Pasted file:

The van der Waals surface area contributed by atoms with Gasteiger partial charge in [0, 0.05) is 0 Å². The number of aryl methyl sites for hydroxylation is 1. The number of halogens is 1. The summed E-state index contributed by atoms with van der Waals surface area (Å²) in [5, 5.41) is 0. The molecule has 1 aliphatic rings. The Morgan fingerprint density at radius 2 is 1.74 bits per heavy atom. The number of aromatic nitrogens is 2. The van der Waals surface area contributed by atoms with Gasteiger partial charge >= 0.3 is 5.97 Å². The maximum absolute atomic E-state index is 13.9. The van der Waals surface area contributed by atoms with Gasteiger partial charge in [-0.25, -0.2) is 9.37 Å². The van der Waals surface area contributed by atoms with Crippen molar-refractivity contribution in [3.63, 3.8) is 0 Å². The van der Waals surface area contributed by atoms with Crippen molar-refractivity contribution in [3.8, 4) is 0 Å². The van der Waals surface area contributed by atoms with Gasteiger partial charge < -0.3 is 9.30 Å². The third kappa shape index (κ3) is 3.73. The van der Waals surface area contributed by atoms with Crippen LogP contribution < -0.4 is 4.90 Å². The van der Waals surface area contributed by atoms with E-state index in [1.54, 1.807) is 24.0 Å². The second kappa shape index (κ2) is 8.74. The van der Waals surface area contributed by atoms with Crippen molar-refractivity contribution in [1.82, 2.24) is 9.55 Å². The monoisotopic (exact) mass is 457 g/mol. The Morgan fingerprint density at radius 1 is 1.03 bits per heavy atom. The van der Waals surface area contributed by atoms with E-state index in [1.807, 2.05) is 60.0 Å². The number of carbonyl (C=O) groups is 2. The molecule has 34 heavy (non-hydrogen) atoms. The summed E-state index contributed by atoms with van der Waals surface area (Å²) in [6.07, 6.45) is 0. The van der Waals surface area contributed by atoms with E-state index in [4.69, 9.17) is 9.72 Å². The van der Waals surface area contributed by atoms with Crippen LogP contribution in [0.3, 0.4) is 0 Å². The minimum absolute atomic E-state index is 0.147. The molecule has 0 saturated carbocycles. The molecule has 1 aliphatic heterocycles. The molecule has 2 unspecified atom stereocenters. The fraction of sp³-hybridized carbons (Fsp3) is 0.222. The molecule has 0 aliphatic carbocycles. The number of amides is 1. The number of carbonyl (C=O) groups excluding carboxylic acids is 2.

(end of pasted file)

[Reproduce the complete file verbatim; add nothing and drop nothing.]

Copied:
The van der Waals surface area contributed by atoms with Gasteiger partial charge in [0, 0.05) is 0 Å². The number of aryl methyl sites for hydroxylation is 1. The number of halogens is 1. The summed E-state index contributed by atoms with van der Waals surface area (Å²) in [5, 5.41) is 0. The molecule has 1 aliphatic rings. The Morgan fingerprint density at radius 2 is 1.74 bits per heavy atom. The number of aromatic nitrogens is 2. The van der Waals surface area contributed by atoms with Gasteiger partial charge >= 0.3 is 5.97 Å². The maximum absolute atomic E-state index is 13.9. The van der Waals surface area contributed by atoms with Gasteiger partial charge in [-0.25, -0.2) is 9.37 Å². The van der Waals surface area contributed by atoms with Crippen molar-refractivity contribution in [3.63, 3.8) is 0 Å². The van der Waals surface area contributed by atoms with Crippen molar-refractivity contribution in [3.8, 4) is 0 Å². The van der Waals surface area contributed by atoms with Gasteiger partial charge < -0.3 is 9.30 Å². The third kappa shape index (κ3) is 3.73. The van der Waals surface area contributed by atoms with Crippen LogP contribution < -0.4 is 4.90 Å². The van der Waals surface area contributed by atoms with E-state index in [1.54, 1.807) is 24.0 Å². The second kappa shape index (κ2) is 8.74. The van der Waals surface area contributed by atoms with Crippen molar-refractivity contribution in [1.82, 2.24) is 9.55 Å². The monoisotopic (exact) mass is 457 g/mol. The Morgan fingerprint density at radius 1 is 1.03 bits per heavy atom. The van der Waals surface area contributed by atoms with E-state index in [1.807, 2.05) is 60.0 Å². The number of carbonyl (C=O) groups is 2. The molecule has 34 heavy (non-hydrogen) atoms. The summed E-state index contributed by atoms with van der Waals surface area (Å²) in [6.07, 6.45) is 0. The van der Waals surface area contributed by atoms with E-state index in [4.69, 9.17) is 9.72 Å². The van der Waals surface area contributed by atoms with Crippen LogP contribution in [0.3, 0.4) is 0 Å². The minimum absolute atomic E-state index is 0.147. The molecule has 0 saturated carbocycles. The molecule has 1 aliphatic heterocycles. The molecule has 2 unspecified atom stereocenters. The fraction of sp³-hybridized carbons (Fsp3) is 0.222. The molecule has 0 aliphatic carbocycles. The number of amides is 1. The number of carbonyl (C=O) groups excluding carboxylic acids is 2.